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In 1998 when Christmas, Hanukkah, and Ramadan were all celebrated during the month of December, I took my three children, 9‐year‐old Hadeer, 8‐year‐old Siraj, and 6‐year‐old Janna to Story Time at the local library.  With great excitement, the librarian told the wide‐eyed children that she would read stories about the holidays in December to them: Christmas and Hanukkah. My daughter Hadeer, almost automatically, said to me, “How about Ramadan, Mommy? That's in December too.” After Story Time was over, I asked the librarian to share with the children a story about Ramadan because the holidays coincided this year. The librarian retorted, “Ramadan is not a fun month; it's religious.”
I proceeded to tell her that like Christmas and Hanukkah, Ramadan is also a religious time and that it is, in fact, fun, just like those two holidays. After a long discussion on this matter the librarian agreed. If I could bring her a children’s story about Ramadan she would share it during Story Time at the library.
Naturally, I looked in the library for a children’s short story about Ramadan. However, to my children’s disappointment and mine, there were none. That is when I began working with my children on building off of their own experiences to write a story about Ramadan. I also designed an art project for the children to participate in during Story Time the following week at the library. Elhamdulilah, that week we were ready with a story to share with the children and we made a lantern as the library's art project for the week.
The following year, when I started teaching and developing the Islamic Studies curriculum at New Horizon School in Los Angeles, CA, I asked my students to write short stories about Ramadan. I also requested that they write poems about the Quran, Ramadan, Eid, the Prophet Mohammad (pbuh), and thankfulness.
I then worked on developing creative ideas for art projects to bring to life Islamic ideas and help us celebrate Islamic holidays. Not only did we relate existing arts and crafts projects to Islam, but we also created new ideas and taught the students to relate everything we used to the One who created the materials: God. We taught them that all man‐made items are from God’s natural creations, such as wax. We asked the students what wax is made of and encouraged them to do their research and come back to class with an answer. “Wax is made from natural things like cattle fat, sugars, and honey,” they wrote. Then we asked them what people use wax for. “People use wax for things like crayons, candles, and cosmetics,” they’d answer.  We wanted to clarify to the students that using their creativity and God’s creations, they could produce beautiful art.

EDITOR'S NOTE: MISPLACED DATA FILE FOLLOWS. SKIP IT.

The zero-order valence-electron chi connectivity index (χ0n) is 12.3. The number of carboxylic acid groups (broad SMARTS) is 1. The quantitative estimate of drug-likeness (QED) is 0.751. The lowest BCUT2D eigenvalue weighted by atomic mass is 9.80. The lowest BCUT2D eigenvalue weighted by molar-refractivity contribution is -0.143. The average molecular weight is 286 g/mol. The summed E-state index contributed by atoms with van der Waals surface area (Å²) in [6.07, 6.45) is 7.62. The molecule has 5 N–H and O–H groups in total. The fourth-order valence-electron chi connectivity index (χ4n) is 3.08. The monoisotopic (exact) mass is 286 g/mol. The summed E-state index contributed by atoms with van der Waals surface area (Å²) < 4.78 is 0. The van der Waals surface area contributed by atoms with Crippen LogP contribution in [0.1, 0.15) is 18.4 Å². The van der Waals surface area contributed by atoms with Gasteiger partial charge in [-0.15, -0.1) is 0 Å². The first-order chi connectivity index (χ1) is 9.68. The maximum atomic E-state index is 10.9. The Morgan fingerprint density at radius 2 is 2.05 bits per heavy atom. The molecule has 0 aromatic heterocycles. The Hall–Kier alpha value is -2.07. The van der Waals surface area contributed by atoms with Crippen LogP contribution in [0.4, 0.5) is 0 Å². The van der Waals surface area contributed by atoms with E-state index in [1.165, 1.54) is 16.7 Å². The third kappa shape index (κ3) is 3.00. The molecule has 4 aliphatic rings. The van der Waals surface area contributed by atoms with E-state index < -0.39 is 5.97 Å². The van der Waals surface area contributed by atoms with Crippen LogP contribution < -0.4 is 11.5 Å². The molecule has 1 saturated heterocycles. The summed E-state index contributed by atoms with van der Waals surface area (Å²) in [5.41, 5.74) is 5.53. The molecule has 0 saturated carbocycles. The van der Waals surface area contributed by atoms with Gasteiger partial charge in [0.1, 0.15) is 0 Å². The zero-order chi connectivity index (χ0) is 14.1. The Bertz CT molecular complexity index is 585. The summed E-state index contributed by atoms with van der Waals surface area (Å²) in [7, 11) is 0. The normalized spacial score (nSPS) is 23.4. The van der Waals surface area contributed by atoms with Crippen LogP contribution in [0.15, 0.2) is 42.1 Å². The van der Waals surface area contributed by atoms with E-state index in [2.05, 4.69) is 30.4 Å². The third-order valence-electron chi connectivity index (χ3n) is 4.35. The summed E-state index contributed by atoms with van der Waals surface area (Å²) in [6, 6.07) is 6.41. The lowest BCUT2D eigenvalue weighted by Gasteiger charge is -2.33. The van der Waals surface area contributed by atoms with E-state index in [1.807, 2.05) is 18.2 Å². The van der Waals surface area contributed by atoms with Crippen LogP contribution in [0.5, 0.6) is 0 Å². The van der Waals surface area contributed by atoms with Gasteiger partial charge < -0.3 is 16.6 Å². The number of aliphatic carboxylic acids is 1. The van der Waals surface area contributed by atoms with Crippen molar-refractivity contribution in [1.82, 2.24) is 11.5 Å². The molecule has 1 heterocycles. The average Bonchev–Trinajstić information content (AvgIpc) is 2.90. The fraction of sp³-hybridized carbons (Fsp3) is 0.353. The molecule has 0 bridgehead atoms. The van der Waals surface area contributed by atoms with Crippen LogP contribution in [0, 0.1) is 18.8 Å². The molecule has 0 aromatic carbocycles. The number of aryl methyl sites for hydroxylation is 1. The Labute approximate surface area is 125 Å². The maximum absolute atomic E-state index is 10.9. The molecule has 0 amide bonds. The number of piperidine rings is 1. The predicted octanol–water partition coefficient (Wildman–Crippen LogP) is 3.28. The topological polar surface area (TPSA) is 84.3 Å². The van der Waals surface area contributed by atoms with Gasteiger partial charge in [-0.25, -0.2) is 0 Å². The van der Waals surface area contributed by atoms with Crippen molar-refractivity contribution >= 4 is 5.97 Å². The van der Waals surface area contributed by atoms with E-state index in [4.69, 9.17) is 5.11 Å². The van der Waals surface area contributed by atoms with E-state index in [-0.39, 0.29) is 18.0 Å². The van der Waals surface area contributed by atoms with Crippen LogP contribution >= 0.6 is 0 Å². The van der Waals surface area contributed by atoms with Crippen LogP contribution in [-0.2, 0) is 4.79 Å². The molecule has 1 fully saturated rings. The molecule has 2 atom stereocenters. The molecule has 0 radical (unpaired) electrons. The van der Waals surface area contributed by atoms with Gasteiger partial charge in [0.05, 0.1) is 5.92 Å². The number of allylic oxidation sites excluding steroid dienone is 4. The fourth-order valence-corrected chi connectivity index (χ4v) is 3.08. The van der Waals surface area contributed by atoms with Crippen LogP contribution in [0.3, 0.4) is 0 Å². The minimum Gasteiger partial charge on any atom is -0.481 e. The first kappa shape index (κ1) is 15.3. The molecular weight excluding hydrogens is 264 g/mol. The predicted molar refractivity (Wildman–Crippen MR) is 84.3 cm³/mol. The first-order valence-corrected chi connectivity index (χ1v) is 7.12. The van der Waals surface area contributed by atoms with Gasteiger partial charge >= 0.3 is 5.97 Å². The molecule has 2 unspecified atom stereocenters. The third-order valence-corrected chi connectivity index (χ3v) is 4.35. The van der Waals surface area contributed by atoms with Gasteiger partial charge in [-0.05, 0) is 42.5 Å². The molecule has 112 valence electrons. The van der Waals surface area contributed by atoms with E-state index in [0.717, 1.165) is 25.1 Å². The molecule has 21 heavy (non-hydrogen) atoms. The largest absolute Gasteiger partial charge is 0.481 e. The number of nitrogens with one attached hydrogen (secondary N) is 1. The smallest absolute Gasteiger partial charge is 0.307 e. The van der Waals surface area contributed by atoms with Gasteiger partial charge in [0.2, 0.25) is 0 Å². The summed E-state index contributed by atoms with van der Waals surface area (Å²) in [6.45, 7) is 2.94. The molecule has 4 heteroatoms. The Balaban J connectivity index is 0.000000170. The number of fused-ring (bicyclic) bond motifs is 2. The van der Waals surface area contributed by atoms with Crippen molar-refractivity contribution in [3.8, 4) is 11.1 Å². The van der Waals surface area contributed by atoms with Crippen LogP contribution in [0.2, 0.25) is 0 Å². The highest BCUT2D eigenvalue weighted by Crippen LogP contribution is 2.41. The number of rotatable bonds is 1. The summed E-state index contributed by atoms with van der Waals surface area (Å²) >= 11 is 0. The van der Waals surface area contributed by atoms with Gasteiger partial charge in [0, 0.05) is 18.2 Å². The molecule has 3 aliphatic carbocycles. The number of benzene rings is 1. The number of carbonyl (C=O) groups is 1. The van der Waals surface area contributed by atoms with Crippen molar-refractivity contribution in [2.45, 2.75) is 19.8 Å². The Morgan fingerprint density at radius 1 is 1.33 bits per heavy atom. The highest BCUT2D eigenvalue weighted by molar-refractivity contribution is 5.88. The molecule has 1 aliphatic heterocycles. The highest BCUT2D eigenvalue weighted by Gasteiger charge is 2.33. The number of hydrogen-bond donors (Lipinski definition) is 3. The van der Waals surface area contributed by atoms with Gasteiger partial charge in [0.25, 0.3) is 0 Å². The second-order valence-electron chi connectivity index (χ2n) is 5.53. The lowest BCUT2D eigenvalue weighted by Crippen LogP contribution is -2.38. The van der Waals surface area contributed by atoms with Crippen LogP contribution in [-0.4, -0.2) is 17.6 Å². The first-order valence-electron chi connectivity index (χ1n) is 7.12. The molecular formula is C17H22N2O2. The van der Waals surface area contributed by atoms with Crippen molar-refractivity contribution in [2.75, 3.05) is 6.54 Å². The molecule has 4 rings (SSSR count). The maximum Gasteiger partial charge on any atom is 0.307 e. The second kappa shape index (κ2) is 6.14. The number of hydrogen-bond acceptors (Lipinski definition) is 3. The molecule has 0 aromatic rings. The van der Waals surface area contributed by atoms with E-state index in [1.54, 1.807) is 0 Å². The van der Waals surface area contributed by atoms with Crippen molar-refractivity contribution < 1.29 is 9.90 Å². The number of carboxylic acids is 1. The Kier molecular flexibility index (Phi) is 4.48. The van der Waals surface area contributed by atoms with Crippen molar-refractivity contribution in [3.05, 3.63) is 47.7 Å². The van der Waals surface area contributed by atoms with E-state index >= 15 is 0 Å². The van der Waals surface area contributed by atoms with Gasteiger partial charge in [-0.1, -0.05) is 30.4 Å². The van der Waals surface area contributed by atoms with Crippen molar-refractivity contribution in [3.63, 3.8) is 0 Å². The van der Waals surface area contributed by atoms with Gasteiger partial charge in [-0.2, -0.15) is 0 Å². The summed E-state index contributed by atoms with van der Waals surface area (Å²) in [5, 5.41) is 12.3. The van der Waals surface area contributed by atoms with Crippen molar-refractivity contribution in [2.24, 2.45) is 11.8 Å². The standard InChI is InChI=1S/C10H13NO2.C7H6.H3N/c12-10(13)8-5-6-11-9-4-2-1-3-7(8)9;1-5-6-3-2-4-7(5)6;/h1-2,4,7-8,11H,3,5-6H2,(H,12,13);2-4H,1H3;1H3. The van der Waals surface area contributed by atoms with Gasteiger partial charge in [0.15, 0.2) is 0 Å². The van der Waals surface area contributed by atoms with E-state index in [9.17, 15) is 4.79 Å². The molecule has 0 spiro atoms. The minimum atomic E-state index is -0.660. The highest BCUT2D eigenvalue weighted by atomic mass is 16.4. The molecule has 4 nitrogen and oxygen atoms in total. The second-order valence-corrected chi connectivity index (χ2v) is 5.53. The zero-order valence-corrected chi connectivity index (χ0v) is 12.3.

I hope my story will encourage other parents to work with their local communities and inspire their children to be proud of and to use their resources to develop their Muslim American identities.

Sahar Sabry Abdel‐Aziz

Sahar Sabry Abdel-Aziz was born in Alexandria, Egypt and raised in New York City. She graduated with a B.A degree with a major in Business and a minor in Islamic Studies. After receiving her B.A she moved to California and proceeded to work toward her Masters degree. She received her Masters in Business Administration in California. Sahar worked as an international banker and auditor in an international bank.

She later got married and had three children. She and her husband wanted to raise their children and educate them in an Islamic manner. So they enrolled them at New Horizon School in Los Angeles. Even though this school was a one-hour drive away from their house she was committed to having her children learn Islam, Arabic, and most importantly, to be in an Islamic environment. She also found an opportunity to develop the Islamic curriculum at the school at the same time.

Now that her children are grown, she hopes to share the experiences she gained raising three Muslim children in America with other parents around the country.
I want to thank my parents Mr. Sabry Abdel‐Aziz and Mrs. Azima Hamad Abdel‐Aziz who worked very hard to instill in my twin sister, Samar, and I love for Islam, even when there were few Muslims around and for teaching me the importance of Islam, my husband Dr. Hani Soliman for giving me the opportunity to do this project, and my sister Samar for her generosity.

Additionally, I have to thank my children Hadeer, Siraj, and Janna. Because of them I was put in a situation where I had to come up with creative Islamic learning activities that are fun and creative. I would also like to thank my nephews, Zakarea and Dean, who participated in this project as well.

And last but not least I would like to thank the children at New Horizon Elementary School, Los Angeles who I worked with for three years and was able to test my ideas on.

I thank God and ask him to reward my family for our intention and may God bless us all.

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